“To support this, we’ve recruited some really great regional representatives. Nadeem has done a fantastic job in the Middle East, but we have regional representatives in India, Ireland, the UK, Costa Rica, Mexico, Nigeria and Australia,” she continued.


Davies acknowledges that today’s security professionals would be unrecognisable to the security teams of 20 years ago, noting that as the roles and responsibilities have increased, the training for security officers has escalated.

She said: “I think that corporate corporations are relying on them to, not only conduct the duties of security officer, but also a big part of the role is customer service. This is proven through our research and has changed a lot over the years.

“I also think that the delivery methods have changed, the officers themselves are requesting the training themselves. Before, they didn’t have a commitment or loyalty to the company, but now corporations support their employees more, other employees are seeing that and they see career advancement through educational opportunities.”

Iqbal points out how diverse the sector is, particularly within the Middle East. He said: “One thing which is very unique in the Middle East, is the cultural diversity. When we look at Saudi Arabia and UAE, there are people from 120+ nationalities. With that many work cultures, working in the security industry is an environment that is so diverse.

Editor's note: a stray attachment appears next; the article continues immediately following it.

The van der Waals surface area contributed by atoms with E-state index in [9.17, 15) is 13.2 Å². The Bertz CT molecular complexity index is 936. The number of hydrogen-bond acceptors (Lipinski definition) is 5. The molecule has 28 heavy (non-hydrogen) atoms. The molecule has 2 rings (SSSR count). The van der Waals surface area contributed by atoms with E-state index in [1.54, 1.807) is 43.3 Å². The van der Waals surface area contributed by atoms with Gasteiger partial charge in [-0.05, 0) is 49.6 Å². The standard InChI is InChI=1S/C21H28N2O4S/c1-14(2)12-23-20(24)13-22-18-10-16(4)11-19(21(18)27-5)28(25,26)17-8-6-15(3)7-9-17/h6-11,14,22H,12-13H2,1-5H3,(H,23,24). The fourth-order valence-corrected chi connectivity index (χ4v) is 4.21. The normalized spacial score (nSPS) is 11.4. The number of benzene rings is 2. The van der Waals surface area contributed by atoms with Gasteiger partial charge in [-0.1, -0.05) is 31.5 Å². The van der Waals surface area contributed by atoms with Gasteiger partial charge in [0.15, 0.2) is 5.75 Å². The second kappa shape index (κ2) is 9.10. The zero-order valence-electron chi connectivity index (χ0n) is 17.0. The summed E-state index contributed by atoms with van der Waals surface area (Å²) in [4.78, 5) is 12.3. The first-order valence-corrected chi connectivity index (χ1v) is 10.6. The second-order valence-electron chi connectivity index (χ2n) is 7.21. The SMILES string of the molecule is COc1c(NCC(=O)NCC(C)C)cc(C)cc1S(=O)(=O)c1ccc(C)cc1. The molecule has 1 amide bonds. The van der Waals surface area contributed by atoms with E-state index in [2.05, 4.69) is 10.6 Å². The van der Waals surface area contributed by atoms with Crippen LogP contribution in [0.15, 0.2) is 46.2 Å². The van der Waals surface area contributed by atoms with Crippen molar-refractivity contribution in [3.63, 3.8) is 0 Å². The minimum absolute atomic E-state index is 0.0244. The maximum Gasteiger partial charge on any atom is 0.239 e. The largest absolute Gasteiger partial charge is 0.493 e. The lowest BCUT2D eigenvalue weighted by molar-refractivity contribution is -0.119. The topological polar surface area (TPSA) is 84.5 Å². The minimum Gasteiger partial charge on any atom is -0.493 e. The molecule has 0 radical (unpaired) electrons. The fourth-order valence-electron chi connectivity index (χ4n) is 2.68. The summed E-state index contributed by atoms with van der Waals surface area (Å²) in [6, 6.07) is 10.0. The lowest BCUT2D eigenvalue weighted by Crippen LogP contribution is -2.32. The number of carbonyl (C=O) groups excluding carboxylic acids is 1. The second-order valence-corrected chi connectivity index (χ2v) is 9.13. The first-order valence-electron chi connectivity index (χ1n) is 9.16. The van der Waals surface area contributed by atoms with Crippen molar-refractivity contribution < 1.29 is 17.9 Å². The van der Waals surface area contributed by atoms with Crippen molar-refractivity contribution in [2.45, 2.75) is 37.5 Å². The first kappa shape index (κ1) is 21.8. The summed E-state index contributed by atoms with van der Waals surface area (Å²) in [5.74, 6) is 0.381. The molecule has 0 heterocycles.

We can’t speak to Davies without finding out more about how she was responsible for delivering the first training programme for women in security in Saudi Arabia. She was brought in by G4S and was honoured to be part of such an important milestone – which she calls a “fantastic experience”.

“The women that were in my class, they were eager, they were intelligent, they were bright and they were excited,” she explained. “I mean, they’d never had an opportunity like this in the past and they gravitated towards that. They studied hard, they were inquisitive, they felt comfortable and it gave them confidence. The education that they got gave them the confidence to be able to go and conduct their jobs. They were excited they could see the career path, too, and I never ever got the impression that they felt that they were going to be treated differently than their male counterparts.”

And 14 years later, do Davies or Iqbal think women still face barriers in entering the security industry? Davies said: “For me, personally, we still think the majority is men.”

Iqbal acknowledges that while barriers may still exist – they exist worldwide and are not a regional issue: “I don’t think the barriers in the Middle East are any different than rest of the globe. In the industry, it is perceived to be a man’s job, which isn’t right.

“Recent initiatives have focused on diversity, inclusion and equality. That has encouraged more and more women to come to the forefront and be actively involved in asset protection, loss prevention, security, and even health and safety programmes.”

Iqbal further explained the positive changes are far more encouraging than the diminishing challenges, “There are more opportunities in security, and the best part of that is the gap between security and business education is now shrinking. So, people know that they make a start with security and with some cross-functional training, they can go on to different disciplines.”

IFPO will be at the upcoming GSX event, at booth 1750, close to the ASIS career centre. As well as hosting a table at the Friends of Chuck Texas night, IFPO is also supporting and hosting some of the women in security evenings as well. You can visit IFPO at GSX in Dallas, TX from 11-13 September 2023.

Find out more about Sandi Davies and the IFPO, through their official site.